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By Scott Moritz, writer

Motorola (MOT) will provide yet another glimpse at the continuing collapse of its phone business when it reports first quarter earnings Thursday morning.

The big tech shop has already outlined some of the dreary details including the removal of an additional 2,600 employees, a plan to jettison the money-losing mobile phone unit in a spin off to shareholders and a search for a handset chief to help stabilize if not rebuild the business.

Analysts and investors will eagerly inspect the first quarter performance looking for signs that the worst of Motorola’s slide is over. Motorola is expected to post a 7 cent a share loss on $7.75 billion in sales, according to analysts’ estimates.

The assumption at work here is that once a giant like Motorola has fallen, it’s only a matter time before it gets to its feet again.

Looking ahead the Wall Street consensus forecast calls for Motorola’s losses to narrow to mere a penny a share as cost cutting efforts take hold.

But some analysts aren’t quite that optimistic. Without any new phones and only its current stale lineup to offer, the company’s downward spiral will likely steepen from here, according to Ed Snyder of Charter Equity Research.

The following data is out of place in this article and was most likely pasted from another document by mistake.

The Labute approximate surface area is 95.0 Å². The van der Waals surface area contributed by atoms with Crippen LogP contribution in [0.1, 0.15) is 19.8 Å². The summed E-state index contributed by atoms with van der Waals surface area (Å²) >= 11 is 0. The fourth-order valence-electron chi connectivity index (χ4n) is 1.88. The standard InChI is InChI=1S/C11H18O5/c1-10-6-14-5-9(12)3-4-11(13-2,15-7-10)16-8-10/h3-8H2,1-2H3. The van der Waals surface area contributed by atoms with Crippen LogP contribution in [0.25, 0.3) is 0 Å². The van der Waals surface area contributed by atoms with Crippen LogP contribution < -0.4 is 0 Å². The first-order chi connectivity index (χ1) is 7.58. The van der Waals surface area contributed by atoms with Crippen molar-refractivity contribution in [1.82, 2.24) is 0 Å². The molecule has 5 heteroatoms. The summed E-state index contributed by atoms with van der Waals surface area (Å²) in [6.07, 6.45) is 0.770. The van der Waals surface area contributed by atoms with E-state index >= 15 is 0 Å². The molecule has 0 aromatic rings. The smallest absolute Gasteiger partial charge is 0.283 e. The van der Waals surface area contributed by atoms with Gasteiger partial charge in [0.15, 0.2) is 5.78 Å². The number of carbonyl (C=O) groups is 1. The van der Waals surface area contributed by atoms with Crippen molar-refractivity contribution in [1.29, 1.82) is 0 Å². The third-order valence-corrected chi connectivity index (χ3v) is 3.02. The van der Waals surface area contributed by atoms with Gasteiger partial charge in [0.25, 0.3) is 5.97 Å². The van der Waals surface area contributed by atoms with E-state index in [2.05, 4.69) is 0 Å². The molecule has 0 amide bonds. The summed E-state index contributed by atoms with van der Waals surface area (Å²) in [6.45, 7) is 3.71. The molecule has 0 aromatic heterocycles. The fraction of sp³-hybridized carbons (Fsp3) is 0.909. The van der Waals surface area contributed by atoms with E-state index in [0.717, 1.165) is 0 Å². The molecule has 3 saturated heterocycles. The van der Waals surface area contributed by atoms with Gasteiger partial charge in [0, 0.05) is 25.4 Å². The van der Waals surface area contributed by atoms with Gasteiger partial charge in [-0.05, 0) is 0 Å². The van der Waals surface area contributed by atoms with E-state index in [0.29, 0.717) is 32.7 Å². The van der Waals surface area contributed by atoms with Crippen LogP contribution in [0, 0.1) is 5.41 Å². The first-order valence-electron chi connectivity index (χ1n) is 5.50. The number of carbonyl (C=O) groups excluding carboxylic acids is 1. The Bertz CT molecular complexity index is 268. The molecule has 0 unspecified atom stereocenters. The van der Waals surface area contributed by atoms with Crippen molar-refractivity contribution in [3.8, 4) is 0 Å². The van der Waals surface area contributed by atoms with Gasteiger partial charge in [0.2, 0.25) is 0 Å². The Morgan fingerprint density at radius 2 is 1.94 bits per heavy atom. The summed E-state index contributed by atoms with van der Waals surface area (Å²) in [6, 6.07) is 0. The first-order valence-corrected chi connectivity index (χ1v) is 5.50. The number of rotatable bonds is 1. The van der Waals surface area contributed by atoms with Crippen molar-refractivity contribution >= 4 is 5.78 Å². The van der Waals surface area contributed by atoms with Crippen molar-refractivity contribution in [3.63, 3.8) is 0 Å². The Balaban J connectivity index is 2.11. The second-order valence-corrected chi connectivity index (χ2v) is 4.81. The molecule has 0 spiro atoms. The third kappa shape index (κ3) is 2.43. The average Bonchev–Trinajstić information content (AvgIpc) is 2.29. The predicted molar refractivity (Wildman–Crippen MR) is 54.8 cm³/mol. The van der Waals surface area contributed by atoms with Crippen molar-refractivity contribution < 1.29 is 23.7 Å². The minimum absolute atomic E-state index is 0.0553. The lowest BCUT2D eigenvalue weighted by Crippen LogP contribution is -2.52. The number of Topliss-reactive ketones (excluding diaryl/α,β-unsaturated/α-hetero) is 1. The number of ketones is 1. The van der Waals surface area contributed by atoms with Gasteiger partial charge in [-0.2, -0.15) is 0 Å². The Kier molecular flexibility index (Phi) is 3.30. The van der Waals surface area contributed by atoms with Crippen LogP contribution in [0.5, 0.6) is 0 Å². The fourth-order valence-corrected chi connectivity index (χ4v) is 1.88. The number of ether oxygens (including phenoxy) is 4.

“Expect higher losses on deteriorating performance in phones leading to lower guidance,” Snyder writes in a Motorola preview Wednesday.

The prospect of lower guidance will effectively remove the hopeful element that is betting that the only direction from here is up. In fact, argues Snyder, lacking a slew of popular profitable phones puts Motorola at an even greater risk of having a phone unit that can’t generate enough money to operate as a standalone business.

Last year, Motorola’s handset unit booked an accumulated loss of $1.2 billion as Razr phones stopped selling at the breakneck pace reached in 2006, when it was at the height of fashion.

Heavy competition from No.1 phone maker Nokia (NOK) and more nible manufacturers like Samsung, LG and Sony Ericssson have also helped push Motorola to the No.3 slot with another demotion coming soon.

To be sure, Motorola has been struggling to level off the nose dive in its mobile phone division. Last month the company closed a phone plant in Singapore and extended its total layoff tally to 10,000 workers.

This action could stem the flow of red ink a bit. And, in a best case scenario, the company could announce a new phone platform that would deliver exciting new models to the market in time for the big holiday buying season.

So while some analysts and money managers are hoping for miracles, there is another camp bracing for more Motorola misfortune.